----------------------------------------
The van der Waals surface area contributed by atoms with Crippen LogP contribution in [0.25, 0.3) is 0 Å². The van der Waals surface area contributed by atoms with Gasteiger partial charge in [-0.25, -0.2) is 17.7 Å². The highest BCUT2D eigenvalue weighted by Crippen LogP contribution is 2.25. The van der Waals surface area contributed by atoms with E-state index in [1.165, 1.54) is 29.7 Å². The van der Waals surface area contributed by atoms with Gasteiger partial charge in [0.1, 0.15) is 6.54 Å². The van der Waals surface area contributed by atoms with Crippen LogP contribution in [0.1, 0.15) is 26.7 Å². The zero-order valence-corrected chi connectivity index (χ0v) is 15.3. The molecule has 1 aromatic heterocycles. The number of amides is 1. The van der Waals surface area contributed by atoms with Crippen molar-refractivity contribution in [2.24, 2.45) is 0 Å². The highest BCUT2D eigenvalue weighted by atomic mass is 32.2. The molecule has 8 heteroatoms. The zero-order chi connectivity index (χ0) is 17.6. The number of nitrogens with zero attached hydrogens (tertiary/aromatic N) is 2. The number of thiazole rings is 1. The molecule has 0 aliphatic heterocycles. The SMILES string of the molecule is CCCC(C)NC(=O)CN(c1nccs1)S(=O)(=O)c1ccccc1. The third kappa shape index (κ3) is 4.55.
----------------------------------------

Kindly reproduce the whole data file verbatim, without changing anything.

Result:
The van der Waals surface area contributed by atoms with Crippen LogP contribution in [0.25, 0.3) is 0 Å². The van der Waals surface area contributed by atoms with Gasteiger partial charge in [-0.25, -0.2) is 17.7 Å². The highest BCUT2D eigenvalue weighted by Crippen LogP contribution is 2.25. The van der Waals surface area contributed by atoms with E-state index in [1.165, 1.54) is 29.7 Å². The van der Waals surface area contributed by atoms with Gasteiger partial charge in [0.1, 0.15) is 6.54 Å². The van der Waals surface area contributed by atoms with Crippen LogP contribution in [0.1, 0.15) is 26.7 Å². The zero-order valence-corrected chi connectivity index (χ0v) is 15.3. The molecule has 1 aromatic heterocycles. The number of amides is 1. The van der Waals surface area contributed by atoms with Crippen molar-refractivity contribution in [2.24, 2.45) is 0 Å². The highest BCUT2D eigenvalue weighted by atomic mass is 32.2. The molecule has 8 heteroatoms. The zero-order chi connectivity index (χ0) is 17.6. The number of nitrogens with zero attached hydrogens (tertiary/aromatic N) is 2. The number of thiazole rings is 1. The molecule has 0 aliphatic heterocycles. The SMILES string of the molecule is CCCC(C)NC(=O)CN(c1nccs1)S(=O)(=O)c1ccccc1. The third kappa shape index (κ3) is 4.55.